When I run a quantitative analysis, I typically have some sort of expectation as to what I will find. Sometimes I’m surprised by the results. For example, in “Take 2: Could Employing Tax Cuts Tax Employment?” I discovered that, while higher taxes on the top 20 percent of earners corresponds to increased employment, higher taxes on the next-highest quintile corresponds to lower employment. It’s not an outcome I would have predicted.
Today is another such time. In this case, I was looking at the relative representation of each American. To explain what I mean by this requires a bit of background.
As you’re surely aware, each state receives the representation of two Senators in Congress, regardless of population. Additionally, each state receives the representation of at least one Representative in Congress, while additional Representatives are provided at a rate proportional to the state’s population. This, of course, means that the democratic concept of “one man, one vote” doesn’t apply to our representative democracy, even though our national colloquial rhetoric regularly implies otherwise.
Our congressional structure should mean in theory is that there is a wide disparity in the number of people represented by each Senator, but a small disparity in the number of people represented by each Representative. Moreover, since the red states tend to be sparsely populated compared to the blue states, one would expect to find that Republican Senators represent fewer people than Democratic Senators. We shouldn’t expect to see any such disparity in the House.
I put these hypotheses to the test.
This is a slightly awkward time to run such an analysis, because we’re in the midst of reapportionment. That is, some states are gaining Representatives this year, while others are losing them. My calculations are based on the 112th Congress, i.e., the current one. They will shift somewhat in the 113th.
I collected the population of each state, using the same numbers used for apportionment. Naturally, the actual population may be different for a host of reasons. First, let’s look at the populations of the states, along with the number of Representatives they currently have, and the number of people covered by each Representative and Senator. In this table, I’m treating it as if each Senator represents half of the state, although they actually both represent the whole state. It doesn’t actually matter in terms of the final relative representation calculations, though.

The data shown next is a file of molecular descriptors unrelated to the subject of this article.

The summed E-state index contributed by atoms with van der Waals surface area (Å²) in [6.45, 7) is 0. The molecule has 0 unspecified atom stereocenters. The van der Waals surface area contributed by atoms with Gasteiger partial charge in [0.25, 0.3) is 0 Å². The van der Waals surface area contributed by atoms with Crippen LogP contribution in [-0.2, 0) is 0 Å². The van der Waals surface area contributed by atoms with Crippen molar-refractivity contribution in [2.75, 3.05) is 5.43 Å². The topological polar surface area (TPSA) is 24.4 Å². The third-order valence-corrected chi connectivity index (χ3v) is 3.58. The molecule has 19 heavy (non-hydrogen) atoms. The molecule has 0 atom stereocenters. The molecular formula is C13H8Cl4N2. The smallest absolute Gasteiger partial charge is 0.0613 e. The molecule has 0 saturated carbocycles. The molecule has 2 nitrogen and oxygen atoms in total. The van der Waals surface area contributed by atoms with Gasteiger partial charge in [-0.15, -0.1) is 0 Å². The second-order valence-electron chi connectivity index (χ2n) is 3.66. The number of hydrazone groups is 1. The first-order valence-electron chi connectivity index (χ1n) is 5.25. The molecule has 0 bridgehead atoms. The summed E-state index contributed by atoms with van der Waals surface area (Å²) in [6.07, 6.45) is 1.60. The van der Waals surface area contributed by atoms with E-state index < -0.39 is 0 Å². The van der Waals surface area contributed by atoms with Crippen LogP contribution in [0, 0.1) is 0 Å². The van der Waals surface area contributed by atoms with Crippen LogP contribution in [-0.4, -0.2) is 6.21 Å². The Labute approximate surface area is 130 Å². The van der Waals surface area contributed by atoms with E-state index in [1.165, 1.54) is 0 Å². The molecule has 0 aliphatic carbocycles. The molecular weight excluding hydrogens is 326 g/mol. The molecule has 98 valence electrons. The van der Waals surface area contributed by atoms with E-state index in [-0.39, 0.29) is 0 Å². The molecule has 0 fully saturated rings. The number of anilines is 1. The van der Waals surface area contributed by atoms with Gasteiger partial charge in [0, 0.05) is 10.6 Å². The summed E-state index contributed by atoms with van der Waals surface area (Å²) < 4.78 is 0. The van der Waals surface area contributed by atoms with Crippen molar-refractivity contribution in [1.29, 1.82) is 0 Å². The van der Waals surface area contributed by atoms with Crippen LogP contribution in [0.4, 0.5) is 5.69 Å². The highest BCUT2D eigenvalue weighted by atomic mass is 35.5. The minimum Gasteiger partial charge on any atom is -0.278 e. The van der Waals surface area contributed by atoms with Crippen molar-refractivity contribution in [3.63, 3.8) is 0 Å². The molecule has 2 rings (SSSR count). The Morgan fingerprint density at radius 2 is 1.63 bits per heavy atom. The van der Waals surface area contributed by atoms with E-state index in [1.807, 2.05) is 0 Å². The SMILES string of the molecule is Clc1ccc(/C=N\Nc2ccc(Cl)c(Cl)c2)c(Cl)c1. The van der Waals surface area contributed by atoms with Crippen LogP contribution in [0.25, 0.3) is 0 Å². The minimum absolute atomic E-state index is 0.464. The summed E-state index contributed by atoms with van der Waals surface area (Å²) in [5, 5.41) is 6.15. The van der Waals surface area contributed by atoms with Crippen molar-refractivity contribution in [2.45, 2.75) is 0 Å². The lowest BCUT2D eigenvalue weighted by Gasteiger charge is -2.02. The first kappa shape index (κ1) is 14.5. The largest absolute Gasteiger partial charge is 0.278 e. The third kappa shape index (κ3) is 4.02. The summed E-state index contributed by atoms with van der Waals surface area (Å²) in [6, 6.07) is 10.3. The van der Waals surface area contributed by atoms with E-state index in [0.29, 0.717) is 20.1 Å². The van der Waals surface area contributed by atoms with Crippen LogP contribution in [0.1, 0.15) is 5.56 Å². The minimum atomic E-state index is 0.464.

A few things may jump out at you right away. For example, unsurprisingly, California’s Senators cover about 60 times as many people as do Wyoming’s. But there are some other less expected results; Montana’s at-large Representative covers nearly twice as many people as does Wyoming’s.
From these, I calculated what I’m calling the Representative Factor and the Senator Factor. If the factor is one, it means that the Representative or Senator covers exactly the national average. If the factor is greater than one, it means that the Representative or Senator covers fewer people than the national average, meaning that each constituent has more power. For example, a factor of two means that each constituent has twice the power of the national average, while a factor of 0.5 means that each constituent has half the power of the national average. I also created a Combined Factor, which covers the constituents’ relative power in both houses together.
This is merely another way of looking at the first table. Even in the House, the relative power of each constituent varies by quite a bit.
What does this mean in terms of the relative power of each party’s constituents? To answer this, I took a slight shortcut, assuming that, within a given state, the number of constituents is the same across congressional districts. For each state, I broke down the number of Representatives and Senators of each party, and calculated the relative factor weight based on how many members of each party are representing the constituents of that state. I did this by taking the number of people represented by each party, and then compared that to the national average of all Representatives and Senators.
The average Democratic Representative has 703,682 constituents (Representative Factor of 1.01), while the average Republican Representative has 716,312 constituents (Representative Factor of 0.99). This means that the constituents in Democratic congressional districts have about 1.8 percent more power than constituents in Republican congressional districts. It’s not a lot, but it’s there.
In the Senate, the average Democratic Senator has 3,282,771 constituents (Senator Factor of 0.94), while the average Republican Senator has 2,876,524 constituents (Senator Factor of 1.07). This, you may recall, assumes that each Senator represents only half of the state. You can double those numbers if you wish to assume that each Senator represents the entire state. In either case, the Senator Factors are the same, and the result is that the average constituent of a Republican Senator has 14 percent more power than the average constituent of a Democratic Senator. The impact in the Senate, then, is an order of magnitude greater than in the House, ignoring the cloture rules. If one includes cloture, the relative power of each Republican constituent is that much greater in the Senate, at least to the extent that one wishes to prevent the passage of legislation.
As I said at the beginning, the results weren’t exactly what I expected. Yes, I expected Republican constituents to have significantly more influence on the Senate than would their Democratic counterparts. But I thought it would be more than 14 percent. And I certainly did not expect to find that Democratic constituents have more influence on the House than their Republican counterparts, slight though it is.
What do you think of all of this?